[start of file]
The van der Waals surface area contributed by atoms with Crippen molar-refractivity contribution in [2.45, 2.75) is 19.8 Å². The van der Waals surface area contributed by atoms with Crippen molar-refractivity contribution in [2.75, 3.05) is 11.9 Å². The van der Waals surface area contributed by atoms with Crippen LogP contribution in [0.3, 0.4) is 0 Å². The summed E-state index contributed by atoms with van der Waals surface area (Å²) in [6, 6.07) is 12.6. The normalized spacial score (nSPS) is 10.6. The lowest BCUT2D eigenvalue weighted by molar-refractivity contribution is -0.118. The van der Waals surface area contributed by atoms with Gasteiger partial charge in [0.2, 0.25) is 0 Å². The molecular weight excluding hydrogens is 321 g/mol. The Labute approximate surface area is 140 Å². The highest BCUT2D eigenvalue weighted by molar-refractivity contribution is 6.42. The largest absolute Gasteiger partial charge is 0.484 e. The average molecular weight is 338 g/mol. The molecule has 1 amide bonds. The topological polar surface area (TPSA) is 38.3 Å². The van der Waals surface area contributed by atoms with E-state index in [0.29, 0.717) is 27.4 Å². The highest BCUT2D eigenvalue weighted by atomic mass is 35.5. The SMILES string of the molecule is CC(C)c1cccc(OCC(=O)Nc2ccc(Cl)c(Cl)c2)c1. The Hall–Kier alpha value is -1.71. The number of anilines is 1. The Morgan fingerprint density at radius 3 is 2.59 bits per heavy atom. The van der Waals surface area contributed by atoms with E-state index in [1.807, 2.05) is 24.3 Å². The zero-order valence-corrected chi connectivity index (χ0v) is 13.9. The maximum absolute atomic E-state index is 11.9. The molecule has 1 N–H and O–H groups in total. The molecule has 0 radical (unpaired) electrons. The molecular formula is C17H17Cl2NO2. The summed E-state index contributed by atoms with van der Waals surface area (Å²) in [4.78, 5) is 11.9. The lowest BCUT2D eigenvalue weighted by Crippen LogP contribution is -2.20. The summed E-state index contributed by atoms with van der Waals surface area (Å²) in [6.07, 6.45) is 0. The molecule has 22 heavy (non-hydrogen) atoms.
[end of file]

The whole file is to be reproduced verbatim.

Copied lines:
The van der Waals surface area contributed by atoms with Crippen molar-refractivity contribution in [2.45, 2.75) is 19.8 Å². The van der Waals surface area contributed by atoms with Crippen molar-refractivity contribution in [2.75, 3.05) is 11.9 Å². The van der Waals surface area contributed by atoms with Crippen LogP contribution in [0.3, 0.4) is 0 Å². The summed E-state index contributed by atoms with van der Waals surface area (Å²) in [6, 6.07) is 12.6. The normalized spacial score (nSPS) is 10.6. The lowest BCUT2D eigenvalue weighted by molar-refractivity contribution is -0.118. The van der Waals surface area contributed by atoms with Gasteiger partial charge in [0.2, 0.25) is 0 Å². The molecular weight excluding hydrogens is 321 g/mol. The Labute approximate surface area is 140 Å². The highest BCUT2D eigenvalue weighted by molar-refractivity contribution is 6.42. The largest absolute Gasteiger partial charge is 0.484 e. The average molecular weight is 338 g/mol. The molecule has 1 amide bonds. The topological polar surface area (TPSA) is 38.3 Å². The van der Waals surface area contributed by atoms with E-state index in [0.29, 0.717) is 27.4 Å². The highest BCUT2D eigenvalue weighted by atomic mass is 35.5. The SMILES string of the molecule is CC(C)c1cccc(OCC(=O)Nc2ccc(Cl)c(Cl)c2)c1. The Hall–Kier alpha value is -1.71. The number of anilines is 1. The Morgan fingerprint density at radius 3 is 2.59 bits per heavy atom. The van der Waals surface area contributed by atoms with E-state index in [1.807, 2.05) is 24.3 Å². The zero-order valence-corrected chi connectivity index (χ0v) is 13.9. The maximum absolute atomic E-state index is 11.9. The molecule has 1 N–H and O–H groups in total. The molecule has 0 radical (unpaired) electrons. The molecular formula is C17H17Cl2NO2. The summed E-state index contributed by atoms with van der Waals surface area (Å²) in [4.78, 5) is 11.9. The lowest BCUT2D eigenvalue weighted by Crippen LogP contribution is -2.20. The summed E-state index contributed by atoms with van der Waals surface area (Å²) in [6.07, 6.45) is 0. The molecule has 22 heavy (non-hydrogen) atoms.